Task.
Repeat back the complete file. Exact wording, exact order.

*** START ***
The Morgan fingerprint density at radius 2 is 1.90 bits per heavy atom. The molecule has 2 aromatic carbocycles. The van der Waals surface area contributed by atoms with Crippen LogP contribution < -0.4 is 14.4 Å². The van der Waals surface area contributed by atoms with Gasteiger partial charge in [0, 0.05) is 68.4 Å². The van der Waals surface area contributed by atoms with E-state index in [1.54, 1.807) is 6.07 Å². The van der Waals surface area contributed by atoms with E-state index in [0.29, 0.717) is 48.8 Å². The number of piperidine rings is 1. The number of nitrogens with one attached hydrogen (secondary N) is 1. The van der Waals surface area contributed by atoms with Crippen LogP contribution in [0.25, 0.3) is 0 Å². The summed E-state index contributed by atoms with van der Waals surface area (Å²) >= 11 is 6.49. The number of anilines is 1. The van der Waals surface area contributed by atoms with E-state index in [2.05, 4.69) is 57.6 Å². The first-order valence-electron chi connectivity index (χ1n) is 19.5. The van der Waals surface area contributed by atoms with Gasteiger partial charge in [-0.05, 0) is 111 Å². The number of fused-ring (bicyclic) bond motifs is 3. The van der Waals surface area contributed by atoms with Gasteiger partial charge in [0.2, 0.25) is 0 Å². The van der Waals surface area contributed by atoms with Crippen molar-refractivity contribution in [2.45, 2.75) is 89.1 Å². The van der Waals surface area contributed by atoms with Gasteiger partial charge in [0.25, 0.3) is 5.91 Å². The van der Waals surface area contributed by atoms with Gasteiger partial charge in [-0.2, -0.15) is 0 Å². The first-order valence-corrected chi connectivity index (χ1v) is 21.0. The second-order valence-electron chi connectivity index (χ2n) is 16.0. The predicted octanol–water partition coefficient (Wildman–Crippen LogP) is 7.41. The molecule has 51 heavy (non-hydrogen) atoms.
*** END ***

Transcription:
The Morgan fingerprint density at radius 2 is 1.90 bits per heavy atom. The molecule has 2 aromatic carbocycles. The van der Waals surface area contributed by atoms with Crippen LogP contribution < -0.4 is 14.4 Å². The van der Waals surface area contributed by atoms with Gasteiger partial charge in [0, 0.05) is 68.4 Å². The van der Waals surface area contributed by atoms with E-state index in [1.54, 1.807) is 6.07 Å². The van der Waals surface area contributed by atoms with E-state index in [0.29, 0.717) is 48.8 Å². The number of piperidine rings is 1. The number of nitrogens with one attached hydrogen (secondary N) is 1. The van der Waals surface area contributed by atoms with Crippen LogP contribution in [0.25, 0.3) is 0 Å². The summed E-state index contributed by atoms with van der Waals surface area (Å²) >= 11 is 6.49. The number of anilines is 1. The van der Waals surface area contributed by atoms with E-state index in [2.05, 4.69) is 57.6 Å². The first-order valence-electron chi connectivity index (χ1n) is 19.5. The van der Waals surface area contributed by atoms with Gasteiger partial charge in [-0.05, 0) is 111 Å². The number of fused-ring (bicyclic) bond motifs is 3. The van der Waals surface area contributed by atoms with Gasteiger partial charge in [0.2, 0.25) is 0 Å². The van der Waals surface area contributed by atoms with Crippen molar-refractivity contribution in [2.45, 2.75) is 89.1 Å². The van der Waals surface area contributed by atoms with Gasteiger partial charge in [0.25, 0.3) is 5.91 Å². The van der Waals surface area contributed by atoms with Gasteiger partial charge in [-0.2, -0.15) is 0 Å². The first-order valence-corrected chi connectivity index (χ1v) is 21.0. The second-order valence-electron chi connectivity index (χ2n) is 16.0. The predicted octanol–water partition coefficient (Wildman–Crippen LogP) is 7.41. The molecule has 51 heavy (non-hydrogen) atoms.